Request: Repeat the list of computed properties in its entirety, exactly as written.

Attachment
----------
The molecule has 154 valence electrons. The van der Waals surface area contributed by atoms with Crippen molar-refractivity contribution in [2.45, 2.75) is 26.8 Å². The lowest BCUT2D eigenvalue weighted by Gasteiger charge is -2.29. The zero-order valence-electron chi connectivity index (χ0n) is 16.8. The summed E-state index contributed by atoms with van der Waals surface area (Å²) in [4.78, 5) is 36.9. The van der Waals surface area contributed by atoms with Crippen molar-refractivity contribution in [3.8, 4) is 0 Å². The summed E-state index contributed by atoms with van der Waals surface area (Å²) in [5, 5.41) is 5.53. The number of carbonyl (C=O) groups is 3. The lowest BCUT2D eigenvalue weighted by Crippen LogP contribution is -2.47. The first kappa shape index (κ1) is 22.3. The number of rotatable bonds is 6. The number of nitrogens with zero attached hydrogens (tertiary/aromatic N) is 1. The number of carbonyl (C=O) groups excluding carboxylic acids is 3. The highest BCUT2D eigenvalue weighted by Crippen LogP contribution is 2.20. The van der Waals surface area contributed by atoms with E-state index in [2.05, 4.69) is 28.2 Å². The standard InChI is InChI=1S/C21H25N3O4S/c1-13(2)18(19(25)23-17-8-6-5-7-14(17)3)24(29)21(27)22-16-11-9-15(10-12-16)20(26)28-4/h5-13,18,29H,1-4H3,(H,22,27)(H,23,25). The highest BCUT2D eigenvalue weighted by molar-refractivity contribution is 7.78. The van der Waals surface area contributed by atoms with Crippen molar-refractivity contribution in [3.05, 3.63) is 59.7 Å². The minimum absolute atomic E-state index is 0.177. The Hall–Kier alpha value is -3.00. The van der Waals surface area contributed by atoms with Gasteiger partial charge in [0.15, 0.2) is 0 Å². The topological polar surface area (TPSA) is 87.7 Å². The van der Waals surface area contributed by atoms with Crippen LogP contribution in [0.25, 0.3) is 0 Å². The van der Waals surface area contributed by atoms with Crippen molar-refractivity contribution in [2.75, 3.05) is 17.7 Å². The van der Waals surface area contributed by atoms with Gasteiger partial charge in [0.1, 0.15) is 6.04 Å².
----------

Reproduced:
The molecule has 154 valence electrons. The van der Waals surface area contributed by atoms with Crippen molar-refractivity contribution in [2.45, 2.75) is 26.8 Å². The lowest BCUT2D eigenvalue weighted by Gasteiger charge is -2.29. The zero-order valence-electron chi connectivity index (χ0n) is 16.8. The summed E-state index contributed by atoms with van der Waals surface area (Å²) in [4.78, 5) is 36.9. The van der Waals surface area contributed by atoms with Crippen molar-refractivity contribution in [3.8, 4) is 0 Å². The summed E-state index contributed by atoms with van der Waals surface area (Å²) in [5, 5.41) is 5.53. The number of carbonyl (C=O) groups is 3. The lowest BCUT2D eigenvalue weighted by Crippen LogP contribution is -2.47. The first kappa shape index (κ1) is 22.3. The number of rotatable bonds is 6. The number of nitrogens with zero attached hydrogens (tertiary/aromatic N) is 1. The number of carbonyl (C=O) groups excluding carboxylic acids is 3. The highest BCUT2D eigenvalue weighted by Crippen LogP contribution is 2.20. The van der Waals surface area contributed by atoms with E-state index in [2.05, 4.69) is 28.2 Å². The standard InChI is InChI=1S/C21H25N3O4S/c1-13(2)18(19(25)23-17-8-6-5-7-14(17)3)24(29)21(27)22-16-11-9-15(10-12-16)20(26)28-4/h5-13,18,29H,1-4H3,(H,22,27)(H,23,25). The highest BCUT2D eigenvalue weighted by molar-refractivity contribution is 7.78. The van der Waals surface area contributed by atoms with Crippen molar-refractivity contribution in [3.05, 3.63) is 59.7 Å². The minimum absolute atomic E-state index is 0.177. The Hall–Kier alpha value is -3.00. The van der Waals surface area contributed by atoms with Gasteiger partial charge in [0.15, 0.2) is 0 Å². The topological polar surface area (TPSA) is 87.7 Å². The van der Waals surface area contributed by atoms with Crippen LogP contribution in [0.25, 0.3) is 0 Å². The van der Waals surface area contributed by atoms with Crippen molar-refractivity contribution in [2.75, 3.05) is 17.7 Å². The van der Waals surface area contributed by atoms with Gasteiger partial charge in [0.1, 0.15) is 6.04 Å².